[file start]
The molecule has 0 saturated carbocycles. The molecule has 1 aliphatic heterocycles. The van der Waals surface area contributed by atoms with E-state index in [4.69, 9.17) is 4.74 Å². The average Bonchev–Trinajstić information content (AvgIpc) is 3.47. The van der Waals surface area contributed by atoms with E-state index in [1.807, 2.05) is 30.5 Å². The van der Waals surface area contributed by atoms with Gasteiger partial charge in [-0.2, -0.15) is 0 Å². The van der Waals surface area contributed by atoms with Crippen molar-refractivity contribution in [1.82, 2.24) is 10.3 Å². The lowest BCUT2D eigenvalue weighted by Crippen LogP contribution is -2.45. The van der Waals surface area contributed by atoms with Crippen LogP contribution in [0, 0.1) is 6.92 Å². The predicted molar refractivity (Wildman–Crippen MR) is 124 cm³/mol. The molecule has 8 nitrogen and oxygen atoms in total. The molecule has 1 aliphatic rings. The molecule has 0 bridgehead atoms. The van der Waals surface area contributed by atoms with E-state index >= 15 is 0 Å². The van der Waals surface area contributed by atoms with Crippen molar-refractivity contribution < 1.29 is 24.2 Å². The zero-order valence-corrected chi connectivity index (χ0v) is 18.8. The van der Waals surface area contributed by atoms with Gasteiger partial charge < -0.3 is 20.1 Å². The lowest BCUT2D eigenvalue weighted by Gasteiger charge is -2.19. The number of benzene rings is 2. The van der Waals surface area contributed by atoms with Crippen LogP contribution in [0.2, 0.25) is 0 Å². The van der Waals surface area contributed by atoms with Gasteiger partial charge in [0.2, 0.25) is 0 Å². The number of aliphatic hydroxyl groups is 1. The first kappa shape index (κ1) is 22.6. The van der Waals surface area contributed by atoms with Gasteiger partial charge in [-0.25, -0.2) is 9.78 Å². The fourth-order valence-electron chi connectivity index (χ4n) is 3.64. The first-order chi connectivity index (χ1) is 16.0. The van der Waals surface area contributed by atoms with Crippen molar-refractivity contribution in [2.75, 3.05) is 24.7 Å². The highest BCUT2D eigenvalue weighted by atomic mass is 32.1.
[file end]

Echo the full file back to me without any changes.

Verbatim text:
The molecule has 0 saturated carbocycles. The molecule has 1 aliphatic heterocycles. The van der Waals surface area contributed by atoms with E-state index in [4.69, 9.17) is 4.74 Å². The average Bonchev–Trinajstić information content (AvgIpc) is 3.47. The van der Waals surface area contributed by atoms with E-state index in [1.807, 2.05) is 30.5 Å². The van der Waals surface area contributed by atoms with Gasteiger partial charge in [-0.2, -0.15) is 0 Å². The van der Waals surface area contributed by atoms with Crippen molar-refractivity contribution in [1.82, 2.24) is 10.3 Å². The lowest BCUT2D eigenvalue weighted by Crippen LogP contribution is -2.45. The van der Waals surface area contributed by atoms with Crippen LogP contribution in [0, 0.1) is 6.92 Å². The predicted molar refractivity (Wildman–Crippen MR) is 124 cm³/mol. The molecule has 8 nitrogen and oxygen atoms in total. The molecule has 1 aliphatic rings. The molecule has 0 bridgehead atoms. The van der Waals surface area contributed by atoms with E-state index >= 15 is 0 Å². The van der Waals surface area contributed by atoms with Crippen molar-refractivity contribution < 1.29 is 24.2 Å². The zero-order valence-corrected chi connectivity index (χ0v) is 18.8. The van der Waals surface area contributed by atoms with Gasteiger partial charge < -0.3 is 20.1 Å². The lowest BCUT2D eigenvalue weighted by Gasteiger charge is -2.19. The number of benzene rings is 2. The van der Waals surface area contributed by atoms with Crippen LogP contribution in [0.2, 0.25) is 0 Å². The van der Waals surface area contributed by atoms with Gasteiger partial charge in [0.2, 0.25) is 0 Å². The number of aliphatic hydroxyl groups is 1. The first kappa shape index (κ1) is 22.6. The van der Waals surface area contributed by atoms with Gasteiger partial charge in [-0.25, -0.2) is 9.78 Å². The fourth-order valence-electron chi connectivity index (χ4n) is 3.64. The first-order chi connectivity index (χ1) is 16.0. The van der Waals surface area contributed by atoms with Crippen molar-refractivity contribution in [2.75, 3.05) is 24.7 Å². The highest BCUT2D eigenvalue weighted by atomic mass is 32.1.